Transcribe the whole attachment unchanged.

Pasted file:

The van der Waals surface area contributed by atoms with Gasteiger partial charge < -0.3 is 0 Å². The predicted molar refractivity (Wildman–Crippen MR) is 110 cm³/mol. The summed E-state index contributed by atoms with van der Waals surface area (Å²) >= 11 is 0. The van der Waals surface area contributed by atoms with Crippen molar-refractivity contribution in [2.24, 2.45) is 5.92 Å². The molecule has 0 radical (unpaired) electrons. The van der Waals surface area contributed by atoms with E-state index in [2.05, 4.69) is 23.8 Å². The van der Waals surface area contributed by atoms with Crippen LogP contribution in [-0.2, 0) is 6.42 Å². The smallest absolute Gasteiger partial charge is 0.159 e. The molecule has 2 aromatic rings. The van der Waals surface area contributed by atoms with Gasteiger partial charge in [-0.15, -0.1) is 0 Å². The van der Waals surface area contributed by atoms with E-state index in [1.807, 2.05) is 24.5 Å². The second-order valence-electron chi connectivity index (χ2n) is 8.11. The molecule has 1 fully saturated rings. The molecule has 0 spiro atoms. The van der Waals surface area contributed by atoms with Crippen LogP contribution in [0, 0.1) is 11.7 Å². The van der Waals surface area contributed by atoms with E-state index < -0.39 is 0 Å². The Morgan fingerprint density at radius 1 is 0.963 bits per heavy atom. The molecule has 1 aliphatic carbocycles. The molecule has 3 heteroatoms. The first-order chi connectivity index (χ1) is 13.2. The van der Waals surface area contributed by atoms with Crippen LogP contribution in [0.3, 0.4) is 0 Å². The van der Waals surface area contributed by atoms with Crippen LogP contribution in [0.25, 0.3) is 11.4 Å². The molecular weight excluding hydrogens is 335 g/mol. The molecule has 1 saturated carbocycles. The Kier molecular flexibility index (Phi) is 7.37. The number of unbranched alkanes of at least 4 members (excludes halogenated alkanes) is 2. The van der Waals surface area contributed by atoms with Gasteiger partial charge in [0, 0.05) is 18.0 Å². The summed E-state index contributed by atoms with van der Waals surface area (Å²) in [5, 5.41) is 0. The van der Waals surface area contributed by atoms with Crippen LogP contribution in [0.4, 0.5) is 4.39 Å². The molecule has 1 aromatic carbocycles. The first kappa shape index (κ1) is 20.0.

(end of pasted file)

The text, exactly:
The van der Waals surface area contributed by atoms with Gasteiger partial charge < -0.3 is 0 Å². The predicted molar refractivity (Wildman–Crippen MR) is 110 cm³/mol. The summed E-state index contributed by atoms with van der Waals surface area (Å²) >= 11 is 0. The van der Waals surface area contributed by atoms with Crippen molar-refractivity contribution in [2.24, 2.45) is 5.92 Å². The molecule has 0 radical (unpaired) electrons. The van der Waals surface area contributed by atoms with E-state index in [2.05, 4.69) is 23.8 Å². The van der Waals surface area contributed by atoms with Crippen LogP contribution in [-0.2, 0) is 6.42 Å². The smallest absolute Gasteiger partial charge is 0.159 e. The molecule has 2 aromatic rings. The van der Waals surface area contributed by atoms with Gasteiger partial charge in [-0.15, -0.1) is 0 Å². The van der Waals surface area contributed by atoms with E-state index in [1.807, 2.05) is 24.5 Å². The second-order valence-electron chi connectivity index (χ2n) is 8.11. The molecule has 1 fully saturated rings. The molecule has 0 spiro atoms. The van der Waals surface area contributed by atoms with Crippen LogP contribution in [0, 0.1) is 11.7 Å². The van der Waals surface area contributed by atoms with E-state index < -0.39 is 0 Å². The Morgan fingerprint density at radius 1 is 0.963 bits per heavy atom. The molecule has 1 aliphatic carbocycles. The molecule has 3 heteroatoms. The first-order chi connectivity index (χ1) is 13.2. The van der Waals surface area contributed by atoms with Crippen LogP contribution in [0.3, 0.4) is 0 Å². The van der Waals surface area contributed by atoms with Crippen LogP contribution in [0.25, 0.3) is 11.4 Å². The molecular weight excluding hydrogens is 335 g/mol. The molecule has 1 saturated carbocycles. The Kier molecular flexibility index (Phi) is 7.37. The number of unbranched alkanes of at least 4 members (excludes halogenated alkanes) is 2. The van der Waals surface area contributed by atoms with Gasteiger partial charge in [0, 0.05) is 18.0 Å². The summed E-state index contributed by atoms with van der Waals surface area (Å²) in [5, 5.41) is 0. The van der Waals surface area contributed by atoms with Crippen LogP contribution in [0.4, 0.5) is 4.39 Å². The molecule has 1 aromatic carbocycles. The first kappa shape index (κ1) is 20.0.